At 10:30 I rode down to the Frio Canyon Motorcycle Stop.

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    The fella inside was decidedly unfriendly. He complained that he had to unlock the store just for me and he was busy in the kitchen. He corrected me when I referred to the business as a motorcycle shop. "Do you see a shop?" He tried to sell me on a set of Frogg Togg rain gear. I like Frogg Toggs. I own a set. In fact, I was wearing them. And finally, the sticker? Yeah, no. It was a tiny sticker that said "Frio Canyon Motorcycle Stop." At least it was free. I tossed it in the trash on the way out.

    Gotta love Cadillacs with tail fins.

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    Hill Country.

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    When I got home, some other riders asked me, "Why didn't you visit the Hill Country?" They had followed me on Spotwalla and claim that I missed the real Hill Country. What did I miss?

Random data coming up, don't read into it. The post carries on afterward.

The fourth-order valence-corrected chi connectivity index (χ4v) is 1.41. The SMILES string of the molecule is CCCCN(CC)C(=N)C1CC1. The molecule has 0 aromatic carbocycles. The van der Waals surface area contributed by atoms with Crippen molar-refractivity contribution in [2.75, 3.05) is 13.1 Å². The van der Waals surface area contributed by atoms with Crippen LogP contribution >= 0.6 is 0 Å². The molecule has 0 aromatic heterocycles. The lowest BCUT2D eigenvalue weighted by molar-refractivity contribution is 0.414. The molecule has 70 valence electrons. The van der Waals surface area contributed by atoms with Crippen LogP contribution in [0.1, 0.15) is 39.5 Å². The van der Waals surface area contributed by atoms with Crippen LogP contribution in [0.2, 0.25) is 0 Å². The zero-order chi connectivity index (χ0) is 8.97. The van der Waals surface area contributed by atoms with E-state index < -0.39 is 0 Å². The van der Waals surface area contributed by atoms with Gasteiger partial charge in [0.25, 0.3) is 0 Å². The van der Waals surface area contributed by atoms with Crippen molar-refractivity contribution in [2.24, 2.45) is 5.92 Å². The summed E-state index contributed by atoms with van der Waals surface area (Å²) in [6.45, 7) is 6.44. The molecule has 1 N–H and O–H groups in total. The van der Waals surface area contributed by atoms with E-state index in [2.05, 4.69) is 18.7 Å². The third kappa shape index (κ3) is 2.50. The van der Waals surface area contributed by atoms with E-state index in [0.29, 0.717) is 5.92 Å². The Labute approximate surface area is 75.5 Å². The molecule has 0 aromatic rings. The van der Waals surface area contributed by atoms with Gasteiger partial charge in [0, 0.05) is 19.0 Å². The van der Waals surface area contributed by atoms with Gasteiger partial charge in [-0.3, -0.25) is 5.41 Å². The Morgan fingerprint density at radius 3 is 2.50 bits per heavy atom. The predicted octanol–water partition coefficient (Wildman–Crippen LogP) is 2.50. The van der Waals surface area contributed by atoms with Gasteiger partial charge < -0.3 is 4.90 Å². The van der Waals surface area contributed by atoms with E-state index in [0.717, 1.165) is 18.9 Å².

I crossed the Pecos River Bridge on US 90. I saw the turnoff for a little picnic area, but I passed it up. I regret that now. The overlook from that picnic area is said to be one of the best in the state. Instead, I got this gorgeous view from the bridge.

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    According to information I read later, the rail line used to come down the canyon and through a tunnel. This was before advanced bridge technology. Reportedly the railroad bed and tunnel still exist, but the tallest bridge in the US was built to go around it.

    Now out of the Hill Country, my next stop was Langtry, Texas, a sleepy town off of US 90 known almost entirely because of one man.

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    Judge Roy Bean, often referred to as the Hanging Judge. Ironic since it's said that he never condemned a man to death, and it's unlikely that he even incarcerated anyone. The town didn't have a jail.

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    Bean owned a tavern in town and was the Justice of the Peace. The only sentence he ever handed out were fines, which were pocketed by Bean.

    Anyone know what this is?

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    The visitor center showed an informative, though comical video made in the 70s, and contained half a dozen dioramas which had miniature models populated with video projections of tiny actors. Brilliant! Thanks Tim for sending me here.